Wrong Headline, Wrong Story

In the ongoing effort to make the 2008 Presidential Election all about race and increase readership or ratings or something, today’s Washington Post has the inflammatory front page headline “3 In 10 Admit to Race Bias” and chronicles the trouble Barack Obama is having in getting the (play dramatic music) White Vote.

If you read on to paragraph 9 on the second page, you will discover what I found to be news. That is, Democrats running for president have been having trouble with the (play dramatic music) White Vote for the past few election cycles–and according to the article, this trend has been going on since Jimmy Carter ran in 1976.

This is hardly the first time a Democratic candidate has faced such a challenge — Al Gore lost white voters by 12 points in 2000, and John F. Kerry lost them by 17 points in 2004 — but it is a significantly larger shortfall than Jimmy Carter or Bill Clinton encountered in their winning campaigns. — Wash Post

Somehow, though, the Post acts like Obama is having a problem with the (play dramatic music) White Vote because he is black. That’s not what I see in the data.

Hey Post, I think that if you actually read your data–to make it easy I made a graph with a trendline–you would agree that the story is either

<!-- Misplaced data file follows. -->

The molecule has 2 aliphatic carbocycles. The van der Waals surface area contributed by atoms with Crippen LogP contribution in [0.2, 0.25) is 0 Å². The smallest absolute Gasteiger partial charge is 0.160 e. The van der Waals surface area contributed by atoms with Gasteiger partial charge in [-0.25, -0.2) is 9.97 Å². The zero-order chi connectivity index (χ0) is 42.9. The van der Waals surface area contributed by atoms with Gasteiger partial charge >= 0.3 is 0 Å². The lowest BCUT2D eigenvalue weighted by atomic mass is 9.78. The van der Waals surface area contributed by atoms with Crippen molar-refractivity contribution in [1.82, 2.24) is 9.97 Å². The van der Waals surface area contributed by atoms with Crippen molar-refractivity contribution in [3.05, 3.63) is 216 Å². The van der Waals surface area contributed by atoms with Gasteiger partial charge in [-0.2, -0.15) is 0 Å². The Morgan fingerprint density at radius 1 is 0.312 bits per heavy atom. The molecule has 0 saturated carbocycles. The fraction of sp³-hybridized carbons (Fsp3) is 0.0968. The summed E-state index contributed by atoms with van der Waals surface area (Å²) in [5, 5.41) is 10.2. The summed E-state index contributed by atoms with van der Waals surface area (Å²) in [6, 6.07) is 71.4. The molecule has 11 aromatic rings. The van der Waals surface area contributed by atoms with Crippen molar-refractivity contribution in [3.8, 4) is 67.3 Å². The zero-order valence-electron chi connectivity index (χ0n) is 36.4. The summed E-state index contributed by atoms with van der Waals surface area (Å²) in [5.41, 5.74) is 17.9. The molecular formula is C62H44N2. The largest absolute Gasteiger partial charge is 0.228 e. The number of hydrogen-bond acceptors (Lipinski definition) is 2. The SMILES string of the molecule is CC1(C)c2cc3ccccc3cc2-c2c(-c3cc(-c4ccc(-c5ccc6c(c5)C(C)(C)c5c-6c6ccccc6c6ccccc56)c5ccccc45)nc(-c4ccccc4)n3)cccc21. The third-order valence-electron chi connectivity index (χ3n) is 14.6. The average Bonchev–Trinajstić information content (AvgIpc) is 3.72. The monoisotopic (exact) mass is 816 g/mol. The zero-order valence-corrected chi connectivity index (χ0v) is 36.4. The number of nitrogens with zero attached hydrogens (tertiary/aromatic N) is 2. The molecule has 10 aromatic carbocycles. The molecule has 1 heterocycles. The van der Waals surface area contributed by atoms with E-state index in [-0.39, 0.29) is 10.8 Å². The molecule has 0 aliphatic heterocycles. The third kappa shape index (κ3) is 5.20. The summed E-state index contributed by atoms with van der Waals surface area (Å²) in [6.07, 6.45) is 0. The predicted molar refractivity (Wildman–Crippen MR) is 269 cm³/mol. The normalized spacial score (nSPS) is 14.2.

1. Dems have been in trouble with white voters for a while, OR
  2. Obama’s race doesn’t seem to be having much of an impact on the voters–so far.

The Post piece is NOT good thinking.

5 thoughts on “Wrong Headline, Wrong Story

  1. lacochran, I guess coming from a rust-belt, white-ethnic, working class area the numbers aren’t such a surprise 🙂 But my point was just yours, the WaPost is looking to increase paper sales or “engagement” by stoking the flames of racism. I think that is neither necessary or good. So your’re right, an “A” for paper sales and yellow journalism but a “D” for acting as a responible member of the 4th Estate.

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  2. I’m still working on the “3 in 10 Admit to Race Bias” part. I’m not sure if I’m surprised that 3 out of 10 are willing to admit to bias or really how to interpret that. The race divide seems huge to me but I guess I’m not sure what I would expect that number to be… How many people are self-aware? How many people are willing to admit biases publicly? So, from a “let’s engage the reader” perspective, I’d have to give the Post an A.

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  3. Good point – wonder if there will be any follow up or further exposition/elaboration from the WP on the historical trend angle – as that seems like an angle worth exploring. (like the sound effects, by the way)

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